Making the most of your money

Juan Casas, Courier Staff

We live in a materialistic society where monetary gain is kin to social status and this is what determines if you are a high-ranking member in society.

The more you make and the more you have, the more successful you appear to your peers. Although this system might seem abhorrent to some, it is reality and we must learn how to navigate such a system based on income and wealth. To coexist functionally in capitalism, you must know how to acquire income and how to build and maintain your wealth. To do this you have to fully understand the rules.

Rule number one, a dollar used is a dollar wasted. Thus, you can’t reuse funds you’ve already used. Rule number two, you need to be patient. It takes time to build wealth and even more time to produce it. Rule number three is discipline, you must be able to say no to wasteful habits. The final rule is motivation, you must be determined and motivated to do what you must do to live comfortably.

Once you understand the rules then you can begin the steps. Step one is to start a zero-based budget. A zero-based budget is a list of your income and expenditure. The point of the budget is to have an account of all your income, to control your money. You can use a budget on a biweekly or monthly basis, and it’s a good first start to pull your finances together. When your budget is done, and all your income is accounted for, you can then start to see where in your budget you can make cuts. For example, if you are wasting hundreds of dollars a month on bad habits then that’s a good place to start by limiting your money on what you don’t need. Next, you can start putting a little bit of money (depending on your income) into a savings. Make this a part of your budget and after a few paychecks you will notice your little nest egg beginning to grow. Now, the hardest part of a budget isn’t making one but sticking to it. This is where discipline comes in. Without discipline, it won’t matter how much money you make because you will waste ll of it and won’t build anything. A good budget is one that covers your primal necessities, clothing, food, shelter, and transportation. Anything and everything else that takes money from your pockets is a want and can be cut back or eliminated.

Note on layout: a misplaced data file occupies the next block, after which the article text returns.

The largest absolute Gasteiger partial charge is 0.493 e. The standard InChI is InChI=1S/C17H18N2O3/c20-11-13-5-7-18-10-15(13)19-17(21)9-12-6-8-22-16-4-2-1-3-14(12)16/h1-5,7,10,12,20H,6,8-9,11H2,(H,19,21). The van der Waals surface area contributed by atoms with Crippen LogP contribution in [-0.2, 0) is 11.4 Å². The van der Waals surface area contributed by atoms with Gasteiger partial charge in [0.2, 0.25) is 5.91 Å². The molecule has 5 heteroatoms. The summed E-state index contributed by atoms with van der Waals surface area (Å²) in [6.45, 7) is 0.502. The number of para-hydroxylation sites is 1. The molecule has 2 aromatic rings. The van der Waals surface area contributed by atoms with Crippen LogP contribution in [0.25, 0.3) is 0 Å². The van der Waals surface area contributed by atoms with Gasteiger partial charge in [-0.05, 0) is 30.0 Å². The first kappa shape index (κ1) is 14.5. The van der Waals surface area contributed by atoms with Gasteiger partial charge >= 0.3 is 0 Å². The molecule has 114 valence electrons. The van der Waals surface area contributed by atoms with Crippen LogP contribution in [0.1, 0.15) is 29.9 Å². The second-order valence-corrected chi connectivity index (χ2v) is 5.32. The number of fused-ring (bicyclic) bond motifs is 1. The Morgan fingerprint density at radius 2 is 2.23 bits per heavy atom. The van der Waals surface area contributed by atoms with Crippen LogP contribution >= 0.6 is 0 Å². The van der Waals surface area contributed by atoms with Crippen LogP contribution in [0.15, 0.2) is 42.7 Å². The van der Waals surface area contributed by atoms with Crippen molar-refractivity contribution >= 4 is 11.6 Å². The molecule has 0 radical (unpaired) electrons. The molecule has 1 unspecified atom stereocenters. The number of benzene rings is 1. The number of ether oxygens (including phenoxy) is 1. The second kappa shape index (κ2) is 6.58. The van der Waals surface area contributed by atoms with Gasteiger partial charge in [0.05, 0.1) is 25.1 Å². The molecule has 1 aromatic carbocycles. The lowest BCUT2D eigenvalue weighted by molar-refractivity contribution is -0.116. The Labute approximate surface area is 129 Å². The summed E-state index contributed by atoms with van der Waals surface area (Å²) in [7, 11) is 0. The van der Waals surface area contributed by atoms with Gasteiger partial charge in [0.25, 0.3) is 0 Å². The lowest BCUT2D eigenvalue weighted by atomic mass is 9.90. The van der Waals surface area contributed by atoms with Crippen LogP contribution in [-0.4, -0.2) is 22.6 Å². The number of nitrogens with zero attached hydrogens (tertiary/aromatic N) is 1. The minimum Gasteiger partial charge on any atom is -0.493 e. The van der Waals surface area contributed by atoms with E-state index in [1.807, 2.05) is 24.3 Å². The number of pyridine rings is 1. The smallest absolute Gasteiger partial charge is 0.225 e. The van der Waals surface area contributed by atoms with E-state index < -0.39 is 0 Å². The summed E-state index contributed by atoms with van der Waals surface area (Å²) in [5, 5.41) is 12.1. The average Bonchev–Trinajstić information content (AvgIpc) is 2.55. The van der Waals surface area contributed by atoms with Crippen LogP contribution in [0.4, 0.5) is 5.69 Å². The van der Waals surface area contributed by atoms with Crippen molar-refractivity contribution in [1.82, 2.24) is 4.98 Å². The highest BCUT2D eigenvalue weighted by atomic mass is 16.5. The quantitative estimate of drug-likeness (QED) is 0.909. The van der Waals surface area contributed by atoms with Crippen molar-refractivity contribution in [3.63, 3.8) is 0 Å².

After your finances are firmly under your control, then you can get to the fun part. Investing is the number one method of building wealth. In life you can either work for your money or have your money work for you. There are many ways you can invest your resourses, from opening your own small business to buying bonds and stocks. My preferable method is via bonds and stocks. Bonds are debts owed to the investor. For example, you can buy a thousand-dollar bond from a company. This means that this company owes to a bank a thousand dollars and the bank sells that debt to you, so the company then owes you instead of the bank. The bank gets its money and you get to collect interest on the money the company owes. Usually for a term of a year to five, where at the end of the term, the company will pay you the thousand dollars. You make money because you are receiving monthly or yearly interest on the bond. So, at the end, the company ends up paying hundreds of dollars to you for the money they owe. The average yield of the interest for a bond can be anywhere from .05 percent to 2-3 percent on a yearly or monthly basis. The good thing about bonds is that they’re usually safer and much less volatile then stocks.

Stocks are by far some of the most effective means of investment. A stock is when you buy into a company, by buying a part of that company. For example, the stock of Snapchat is worth about 10 dollars. The good thing about stocks is also why they are bad, they are almost always more volatile then bonds. This means that today a stock might be worth 10 dollars, tomorrow it might be worth 20, and the day after that they might be worth 5. The thing with this pattern is that you must buy low and sell high to make profit. For example, buy Snapchat at 5 dollars a stock and then sell it at 10 or even 20 dollars a stock. Nearly doubling or tripling your profit. The problem with this is that just like it can go up, it will most certainly go down. The important thing to note in this case is to not sell, to wait out the storm until the stock becomes profitable again. This might take a few days to few years. It’s impossible to predict how the stock market will behave on any given day. For example, if you would have purchased 100 stocks of Twitter when they were worth about 10 dollars a year ago, your initial investment would have been 1000 dollars. Now you would have about three to four times as much invested because over the past few years the stock has shot up to as high as 40 dollars a stock. On average the yearly historical return rate of the stock market is about 10-13 percent. Much higher than bonds and this still includes the data from the great depression and the great recession.

Overall, maintaining a good strong budget and regularly investing is how you can one day live comfortably on your own nest egg.